Last summer I left most of my cacti outside in the sun after repotting them but after a few weeks, I noticed that quite a few of them looked burned. At least 4 of them have brown and shriveled stems. Please tell me my cacti will be ok. ~ By, Vulcan
Cactus sunburn is a fairly common problem. People often think because cacti grow in deserts this means that they can expose their cactus to full sun. Most cacti do like a sunny spot but they must be exposed slowly by acclimating them in increments to the exposure. But your cacti can be saved, within this blog post, we'll go over a step by step guide on how to save your cactus from sunburn and how to prevent it!
In the case of, Vulcan mentioned above, the main problem with her cacti seems to be that she had recently repotted her cactus plants. The last thing you should do with freshly repotted plants is put them in the sun. After repotting your cacti they should be put into a shady corner and not watered for at least one or two weeks. This helps your cactus adapt and give them the chance to grow back damaged roots. When your cactus is ready for it, gradually introduce her to a sunny spot.
What is cactus sunburn
It's a misconception that cacti grow in deserts. Nothing can grow in a true desert, but many cacti do grow in very dry areas. Cacti can grow in a wide variety of growth habitats, ranging from tropical rainforests to every habitat in between. Unless you are a long time cactus hoarder, a good chance that you may not be aware of the region and conditions that your cactus would ordinarily thrive in. The yellowing of your cactus plant is telling you that it isn't happy with its current conditions. And that you should try something different.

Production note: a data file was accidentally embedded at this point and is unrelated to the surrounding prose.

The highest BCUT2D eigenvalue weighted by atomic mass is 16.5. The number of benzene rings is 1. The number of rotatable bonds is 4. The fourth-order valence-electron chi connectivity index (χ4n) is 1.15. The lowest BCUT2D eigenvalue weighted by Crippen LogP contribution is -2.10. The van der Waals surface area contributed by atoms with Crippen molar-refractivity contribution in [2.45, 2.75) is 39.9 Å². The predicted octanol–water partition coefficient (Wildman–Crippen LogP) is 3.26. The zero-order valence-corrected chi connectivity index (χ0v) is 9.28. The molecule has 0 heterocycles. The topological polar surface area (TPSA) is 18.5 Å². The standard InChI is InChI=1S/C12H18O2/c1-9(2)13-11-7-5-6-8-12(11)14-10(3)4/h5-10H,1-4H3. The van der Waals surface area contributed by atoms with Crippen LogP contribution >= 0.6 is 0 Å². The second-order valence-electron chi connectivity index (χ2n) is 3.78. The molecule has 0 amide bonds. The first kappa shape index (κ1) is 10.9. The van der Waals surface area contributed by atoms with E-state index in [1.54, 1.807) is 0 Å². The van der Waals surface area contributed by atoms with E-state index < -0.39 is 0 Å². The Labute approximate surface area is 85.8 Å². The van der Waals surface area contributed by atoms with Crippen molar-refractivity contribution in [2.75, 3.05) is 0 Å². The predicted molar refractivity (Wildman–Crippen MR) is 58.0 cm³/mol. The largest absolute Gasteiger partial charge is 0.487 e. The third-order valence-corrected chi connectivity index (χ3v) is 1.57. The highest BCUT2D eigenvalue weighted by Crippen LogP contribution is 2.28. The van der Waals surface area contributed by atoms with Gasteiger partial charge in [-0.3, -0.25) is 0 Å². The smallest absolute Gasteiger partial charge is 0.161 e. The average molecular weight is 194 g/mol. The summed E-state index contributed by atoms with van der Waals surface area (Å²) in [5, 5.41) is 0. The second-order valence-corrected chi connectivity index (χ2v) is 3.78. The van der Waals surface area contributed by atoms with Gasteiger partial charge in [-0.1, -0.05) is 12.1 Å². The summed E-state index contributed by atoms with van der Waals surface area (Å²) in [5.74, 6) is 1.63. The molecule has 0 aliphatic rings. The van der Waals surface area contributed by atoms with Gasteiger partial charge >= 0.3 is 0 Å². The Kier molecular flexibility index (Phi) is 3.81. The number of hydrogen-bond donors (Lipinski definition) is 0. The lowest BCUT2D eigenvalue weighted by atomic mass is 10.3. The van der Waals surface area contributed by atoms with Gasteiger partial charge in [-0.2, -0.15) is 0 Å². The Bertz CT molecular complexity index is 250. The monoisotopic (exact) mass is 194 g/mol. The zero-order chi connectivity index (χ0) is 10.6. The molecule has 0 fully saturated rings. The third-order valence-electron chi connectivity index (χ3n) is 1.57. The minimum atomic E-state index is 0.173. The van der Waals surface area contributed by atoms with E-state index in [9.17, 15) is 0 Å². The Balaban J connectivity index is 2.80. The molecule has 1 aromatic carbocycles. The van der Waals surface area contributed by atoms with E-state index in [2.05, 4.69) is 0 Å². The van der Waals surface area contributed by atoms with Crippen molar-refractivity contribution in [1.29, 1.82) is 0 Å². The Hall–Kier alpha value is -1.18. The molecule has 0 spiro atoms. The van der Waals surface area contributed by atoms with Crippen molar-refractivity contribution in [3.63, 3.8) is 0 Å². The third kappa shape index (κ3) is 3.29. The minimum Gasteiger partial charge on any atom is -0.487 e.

Exposing your cactus to conditions they can't handle or adapt to will result in sunburn and shriveling of your cactus. So the problem is not that some cacti don't have defensive features for extreme heat and sunlight, it's that the slow-growing nature of cacti makes them vulnerable to being placed suddenly in unfamiliar conditions.
Why is your cactus getting sunburned
Suddenly changing the growth conditions
Depending on the characteristics of your cactus most cacti like a little heat, but they need the chance to adapt to it. Almost every cactus you will find in your local store is grown in a commercial greenhouse. The conditions these cacti grow in are pretty consistent. When you bring your new cactus home and put it out in the sun, the conditions change drastically. Exposing your cacti to the sun at this point will sunburn your cactus within just a few hours.
Another important aspect is that you need to be careful when moving your cactus from one place to another. If a cactus has been growing with one side toward the south, where your cactus is exposed to the sun, and the other side to the shadier north, turning it 180 degrees could be a fatal mistake. When the side that has been shaded suddenly is hit with direct sun, it can burn in a matter of hours.
The same concern is important when your cactus has been growing under shade-cloth, where some of the sun’s rays are filtered out. If your cactus is suddenly moved to full sun, it easily can be scorched, even if its native habitat is a hot desert. It is the abruptness of the change that causes the problem. Moving your cacti little by little into more sunnier places gives it time to adjust and adapt.
Your cactus original habitat